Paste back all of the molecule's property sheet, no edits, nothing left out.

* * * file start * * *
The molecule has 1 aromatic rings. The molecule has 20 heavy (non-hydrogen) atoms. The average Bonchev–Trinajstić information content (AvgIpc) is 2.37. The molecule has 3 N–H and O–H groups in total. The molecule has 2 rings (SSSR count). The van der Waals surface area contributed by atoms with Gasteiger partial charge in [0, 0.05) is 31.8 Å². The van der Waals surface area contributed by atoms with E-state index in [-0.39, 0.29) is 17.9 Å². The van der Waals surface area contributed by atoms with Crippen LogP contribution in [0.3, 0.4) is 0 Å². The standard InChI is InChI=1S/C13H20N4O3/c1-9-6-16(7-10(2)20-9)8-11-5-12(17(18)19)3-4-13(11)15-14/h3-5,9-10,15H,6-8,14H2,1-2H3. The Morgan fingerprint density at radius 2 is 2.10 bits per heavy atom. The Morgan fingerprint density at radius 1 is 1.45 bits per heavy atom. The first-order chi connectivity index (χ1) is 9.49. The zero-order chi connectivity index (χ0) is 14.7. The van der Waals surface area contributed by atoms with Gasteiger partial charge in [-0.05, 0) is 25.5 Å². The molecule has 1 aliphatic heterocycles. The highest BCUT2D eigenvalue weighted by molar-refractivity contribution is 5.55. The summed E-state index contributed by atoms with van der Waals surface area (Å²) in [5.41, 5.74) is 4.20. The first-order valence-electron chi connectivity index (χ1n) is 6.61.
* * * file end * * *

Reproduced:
The molecule has 1 aromatic rings. The molecule has 20 heavy (non-hydrogen) atoms. The average Bonchev–Trinajstić information content (AvgIpc) is 2.37. The molecule has 3 N–H and O–H groups in total. The molecule has 2 rings (SSSR count). The van der Waals surface area contributed by atoms with Gasteiger partial charge in [0, 0.05) is 31.8 Å². The van der Waals surface area contributed by atoms with E-state index in [-0.39, 0.29) is 17.9 Å². The van der Waals surface area contributed by atoms with Crippen LogP contribution in [0.3, 0.4) is 0 Å². The standard InChI is InChI=1S/C13H20N4O3/c1-9-6-16(7-10(2)20-9)8-11-5-12(17(18)19)3-4-13(11)15-14/h3-5,9-10,15H,6-8,14H2,1-2H3. The Morgan fingerprint density at radius 2 is 2.10 bits per heavy atom. The Morgan fingerprint density at radius 1 is 1.45 bits per heavy atom. The first-order chi connectivity index (χ1) is 9.49. The zero-order chi connectivity index (χ0) is 14.7. The van der Waals surface area contributed by atoms with Gasteiger partial charge in [-0.05, 0) is 25.5 Å². The molecule has 1 aliphatic heterocycles. The highest BCUT2D eigenvalue weighted by molar-refractivity contribution is 5.55. The summed E-state index contributed by atoms with van der Waals surface area (Å²) in [5.41, 5.74) is 4.20. The first-order valence-electron chi connectivity index (χ1n) is 6.61.